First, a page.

Vermont English teacher Bret Chenkin has a way with words.
This Boston Globe article, headlined “Teacher under investigation for alleged liberalism,” brought back unhappy memories of spending stessed-out high school days preparing for the SAT tests. But they also made me look back on that time with a surprisingly fond glow. The test questions my teachers made up may have been boring, but at least they weren’t politically partisan.
Bret Chenkin, on the other hand, is a great deal better than my teachers were at coming up with creative and innovative questions for his students’ English quizzes. He’s certainly not reluctant, however, to let them know exactly where he stands on the political spectrum.
Here’s one question he dreamed up for them; the point of which is to demonstrate the students’ knowledge of vocabulary words “coherent” and “eschewed”:
I wish Bush would be (coherent, eschewed) for once during a speech, but there are theories that his everyday diction charms the below-average mind, hence insuring him Republican votes.
And extra credit if you get this one right (that is: left):
It is frightening the way the extreme right has (balled, arrogated) aspects of the Constitution and warped them for their own agenda.
Chenkin thinks he’s being fair:
“The kids know it’s hyperbolic, so-to-speak,” he said. “They know it’s tongue in cheek. They know where I stand.”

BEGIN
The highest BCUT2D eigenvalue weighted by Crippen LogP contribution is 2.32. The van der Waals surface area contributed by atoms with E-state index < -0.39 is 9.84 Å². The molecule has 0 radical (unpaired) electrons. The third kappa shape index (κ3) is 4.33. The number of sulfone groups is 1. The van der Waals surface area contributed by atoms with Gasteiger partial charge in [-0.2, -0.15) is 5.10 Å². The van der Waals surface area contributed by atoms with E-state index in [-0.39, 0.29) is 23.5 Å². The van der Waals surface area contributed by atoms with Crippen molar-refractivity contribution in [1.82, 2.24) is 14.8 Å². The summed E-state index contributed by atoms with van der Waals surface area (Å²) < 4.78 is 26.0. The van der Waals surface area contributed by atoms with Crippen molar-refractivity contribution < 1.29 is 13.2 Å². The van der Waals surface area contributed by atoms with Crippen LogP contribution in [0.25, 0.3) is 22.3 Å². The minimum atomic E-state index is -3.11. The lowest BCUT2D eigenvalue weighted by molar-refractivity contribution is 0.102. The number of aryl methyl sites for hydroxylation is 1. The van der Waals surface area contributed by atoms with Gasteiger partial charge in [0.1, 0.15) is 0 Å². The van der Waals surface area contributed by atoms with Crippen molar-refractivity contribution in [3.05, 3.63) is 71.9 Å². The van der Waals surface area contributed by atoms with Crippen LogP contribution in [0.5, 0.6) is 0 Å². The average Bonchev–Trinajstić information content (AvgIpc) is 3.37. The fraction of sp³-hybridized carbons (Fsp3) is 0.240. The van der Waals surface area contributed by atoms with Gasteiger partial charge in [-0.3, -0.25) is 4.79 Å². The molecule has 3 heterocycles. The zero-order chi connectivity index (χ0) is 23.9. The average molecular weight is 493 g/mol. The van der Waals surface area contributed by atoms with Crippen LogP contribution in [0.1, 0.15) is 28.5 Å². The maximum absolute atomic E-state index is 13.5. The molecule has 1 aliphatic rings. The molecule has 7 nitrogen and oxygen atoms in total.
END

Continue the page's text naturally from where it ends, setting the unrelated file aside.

He said he isn’t shy about sharing his liberal views with students, but invites vigorous debate in the classroom.
I don’t know about you; but I, for one, wish Chenkin would have eschewed political statements altogether in his classroom.
One wonders about Chenkin’s judgment. One also wonders about the vocabulary of the Globe editors who come up with that headline. For surely we can safely conclude that this man’s liberalism has passed considerably beyond the “alleged” stage. For that matter, is “liberalism,” alleged or otherwise, actually the offense for which he’s under investigation? Isn’t it rather the act of injecting partisan political views into a venue where they don’t belong, not the particular form those views happen to take?
At least the school superintendent quoted in the article seems to understand the meaning of the words he uses. He calls Chenkin’s test questions “inappropriate” and “irresponsible.” No argument there; they are that indeed, as well as “indoctrinating” and “indefensible.”
Come to think of it, though, perhaps I shouldn’t be so hard on the Globe for that headline. My guess is that Mr. Chenkin is certainly no classical liberal. So perhaps the Globe’s “alleged” means they’re thinking of how the word “liberal” has become perverted from its original classical meaning.